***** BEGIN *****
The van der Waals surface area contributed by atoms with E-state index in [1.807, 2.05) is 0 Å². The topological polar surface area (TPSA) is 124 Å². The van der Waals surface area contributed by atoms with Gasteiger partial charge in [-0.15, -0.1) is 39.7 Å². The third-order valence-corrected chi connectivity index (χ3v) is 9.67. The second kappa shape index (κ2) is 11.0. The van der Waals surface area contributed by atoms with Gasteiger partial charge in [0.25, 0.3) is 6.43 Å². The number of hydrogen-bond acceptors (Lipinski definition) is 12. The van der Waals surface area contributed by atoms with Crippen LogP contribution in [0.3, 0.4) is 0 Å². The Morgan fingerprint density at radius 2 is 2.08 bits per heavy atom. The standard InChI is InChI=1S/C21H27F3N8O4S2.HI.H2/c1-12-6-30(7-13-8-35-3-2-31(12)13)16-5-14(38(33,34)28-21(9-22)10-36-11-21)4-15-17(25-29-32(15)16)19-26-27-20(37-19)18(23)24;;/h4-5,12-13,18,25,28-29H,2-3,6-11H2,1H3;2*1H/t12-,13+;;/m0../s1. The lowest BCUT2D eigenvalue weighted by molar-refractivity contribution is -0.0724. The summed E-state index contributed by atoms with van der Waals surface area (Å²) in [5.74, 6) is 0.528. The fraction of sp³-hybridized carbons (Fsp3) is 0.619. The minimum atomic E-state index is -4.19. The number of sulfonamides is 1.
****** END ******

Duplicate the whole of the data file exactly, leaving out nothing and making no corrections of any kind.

The van der Waals surface area contributed by atoms with E-state index in [1.807, 2.05) is 0 Å². The topological polar surface area (TPSA) is 124 Å². The van der Waals surface area contributed by atoms with Gasteiger partial charge in [-0.15, -0.1) is 39.7 Å². The third-order valence-corrected chi connectivity index (χ3v) is 9.67. The second kappa shape index (κ2) is 11.0. The van der Waals surface area contributed by atoms with Gasteiger partial charge in [0.25, 0.3) is 6.43 Å². The number of hydrogen-bond acceptors (Lipinski definition) is 12. The van der Waals surface area contributed by atoms with Crippen LogP contribution in [0.3, 0.4) is 0 Å². The Morgan fingerprint density at radius 2 is 2.08 bits per heavy atom. The standard InChI is InChI=1S/C21H27F3N8O4S2.HI.H2/c1-12-6-30(7-13-8-35-3-2-31(12)13)16-5-14(38(33,34)28-21(9-22)10-36-11-21)4-15-17(25-29-32(15)16)19-26-27-20(37-19)18(23)24;;/h4-5,12-13,18,25,28-29H,2-3,6-11H2,1H3;2*1H/t12-,13+;;/m0../s1. The lowest BCUT2D eigenvalue weighted by molar-refractivity contribution is -0.0724. The summed E-state index contributed by atoms with van der Waals surface area (Å²) in [5.74, 6) is 0.528. The fraction of sp³-hybridized carbons (Fsp3) is 0.619. The minimum atomic E-state index is -4.19. The number of sulfonamides is 1.